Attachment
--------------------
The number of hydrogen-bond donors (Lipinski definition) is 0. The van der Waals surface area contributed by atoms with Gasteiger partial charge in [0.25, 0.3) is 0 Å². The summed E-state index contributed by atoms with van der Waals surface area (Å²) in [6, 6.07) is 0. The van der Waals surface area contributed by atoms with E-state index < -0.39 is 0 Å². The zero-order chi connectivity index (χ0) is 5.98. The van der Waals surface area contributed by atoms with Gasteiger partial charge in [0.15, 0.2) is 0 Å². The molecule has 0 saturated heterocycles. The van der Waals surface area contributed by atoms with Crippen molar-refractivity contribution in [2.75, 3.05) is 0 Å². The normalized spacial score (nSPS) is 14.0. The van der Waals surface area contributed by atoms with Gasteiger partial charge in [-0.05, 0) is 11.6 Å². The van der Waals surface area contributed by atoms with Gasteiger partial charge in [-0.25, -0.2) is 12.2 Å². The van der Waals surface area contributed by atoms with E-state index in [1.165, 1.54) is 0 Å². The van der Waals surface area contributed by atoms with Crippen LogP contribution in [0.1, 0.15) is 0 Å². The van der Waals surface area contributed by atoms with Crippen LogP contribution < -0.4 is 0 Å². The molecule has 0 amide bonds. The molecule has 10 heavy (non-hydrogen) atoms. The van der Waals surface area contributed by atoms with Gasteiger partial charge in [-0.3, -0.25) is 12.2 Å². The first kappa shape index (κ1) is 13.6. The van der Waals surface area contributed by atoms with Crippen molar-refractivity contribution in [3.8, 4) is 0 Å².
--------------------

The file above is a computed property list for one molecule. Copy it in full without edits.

The number of hydrogen-bond donors (Lipinski definition) is 0. The van der Waals surface area contributed by atoms with Gasteiger partial charge in [0.25, 0.3) is 0 Å². The summed E-state index contributed by atoms with van der Waals surface area (Å²) in [6, 6.07) is 0. The van der Waals surface area contributed by atoms with E-state index < -0.39 is 0 Å². The zero-order chi connectivity index (χ0) is 5.98. The van der Waals surface area contributed by atoms with Gasteiger partial charge in [0.15, 0.2) is 0 Å². The molecule has 0 saturated heterocycles. The van der Waals surface area contributed by atoms with Crippen molar-refractivity contribution in [2.75, 3.05) is 0 Å². The normalized spacial score (nSPS) is 14.0. The van der Waals surface area contributed by atoms with Gasteiger partial charge in [-0.05, 0) is 11.6 Å². The van der Waals surface area contributed by atoms with Gasteiger partial charge in [-0.25, -0.2) is 12.2 Å². The van der Waals surface area contributed by atoms with E-state index in [1.165, 1.54) is 0 Å². The van der Waals surface area contributed by atoms with Crippen LogP contribution in [0.1, 0.15) is 0 Å². The van der Waals surface area contributed by atoms with Crippen LogP contribution < -0.4 is 0 Å². The molecule has 0 amide bonds. The molecule has 10 heavy (non-hydrogen) atoms. The van der Waals surface area contributed by atoms with Gasteiger partial charge in [-0.3, -0.25) is 12.2 Å². The first kappa shape index (κ1) is 13.6. The van der Waals surface area contributed by atoms with Crippen molar-refractivity contribution in [3.8, 4) is 0 Å².